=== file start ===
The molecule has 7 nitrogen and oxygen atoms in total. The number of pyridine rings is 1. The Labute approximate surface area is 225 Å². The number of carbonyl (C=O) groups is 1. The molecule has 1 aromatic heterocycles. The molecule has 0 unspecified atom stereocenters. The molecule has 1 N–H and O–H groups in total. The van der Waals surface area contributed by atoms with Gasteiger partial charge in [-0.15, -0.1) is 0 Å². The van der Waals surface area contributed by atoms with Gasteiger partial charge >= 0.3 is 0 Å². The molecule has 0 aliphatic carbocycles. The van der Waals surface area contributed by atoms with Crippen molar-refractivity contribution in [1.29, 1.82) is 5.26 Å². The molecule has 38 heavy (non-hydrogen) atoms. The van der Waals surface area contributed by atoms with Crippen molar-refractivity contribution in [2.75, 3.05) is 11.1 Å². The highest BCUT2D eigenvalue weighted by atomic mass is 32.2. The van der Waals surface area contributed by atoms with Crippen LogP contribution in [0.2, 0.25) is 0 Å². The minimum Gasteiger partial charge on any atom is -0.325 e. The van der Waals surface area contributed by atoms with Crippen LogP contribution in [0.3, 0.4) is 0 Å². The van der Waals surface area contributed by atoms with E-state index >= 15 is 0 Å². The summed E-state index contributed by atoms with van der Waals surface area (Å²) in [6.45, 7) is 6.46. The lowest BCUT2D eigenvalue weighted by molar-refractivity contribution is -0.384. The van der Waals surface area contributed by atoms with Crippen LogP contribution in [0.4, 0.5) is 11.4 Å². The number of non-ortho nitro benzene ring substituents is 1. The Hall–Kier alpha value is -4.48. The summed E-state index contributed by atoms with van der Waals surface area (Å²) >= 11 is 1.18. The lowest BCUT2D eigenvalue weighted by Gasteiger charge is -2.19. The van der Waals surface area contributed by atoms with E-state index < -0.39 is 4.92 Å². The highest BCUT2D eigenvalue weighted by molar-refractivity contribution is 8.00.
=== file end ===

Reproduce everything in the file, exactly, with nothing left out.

The molecule has 7 nitrogen and oxygen atoms in total. The number of pyridine rings is 1. The Labute approximate surface area is 225 Å². The number of carbonyl (C=O) groups is 1. The molecule has 1 aromatic heterocycles. The molecule has 0 unspecified atom stereocenters. The molecule has 1 N–H and O–H groups in total. The van der Waals surface area contributed by atoms with Gasteiger partial charge in [-0.15, -0.1) is 0 Å². The van der Waals surface area contributed by atoms with Gasteiger partial charge >= 0.3 is 0 Å². The molecule has 0 aliphatic carbocycles. The van der Waals surface area contributed by atoms with Crippen molar-refractivity contribution in [1.29, 1.82) is 5.26 Å². The molecule has 38 heavy (non-hydrogen) atoms. The van der Waals surface area contributed by atoms with Crippen molar-refractivity contribution in [2.75, 3.05) is 11.1 Å². The highest BCUT2D eigenvalue weighted by atomic mass is 32.2. The van der Waals surface area contributed by atoms with Crippen LogP contribution in [0.2, 0.25) is 0 Å². The minimum Gasteiger partial charge on any atom is -0.325 e. The van der Waals surface area contributed by atoms with Crippen LogP contribution in [0.3, 0.4) is 0 Å². The van der Waals surface area contributed by atoms with E-state index >= 15 is 0 Å². The summed E-state index contributed by atoms with van der Waals surface area (Å²) in [6.45, 7) is 6.46. The lowest BCUT2D eigenvalue weighted by molar-refractivity contribution is -0.384. The van der Waals surface area contributed by atoms with Crippen LogP contribution in [0.4, 0.5) is 11.4 Å². The number of non-ortho nitro benzene ring substituents is 1. The Hall–Kier alpha value is -4.48. The summed E-state index contributed by atoms with van der Waals surface area (Å²) >= 11 is 1.18. The lowest BCUT2D eigenvalue weighted by Gasteiger charge is -2.19. The van der Waals surface area contributed by atoms with E-state index < -0.39 is 4.92 Å². The highest BCUT2D eigenvalue weighted by molar-refractivity contribution is 8.00.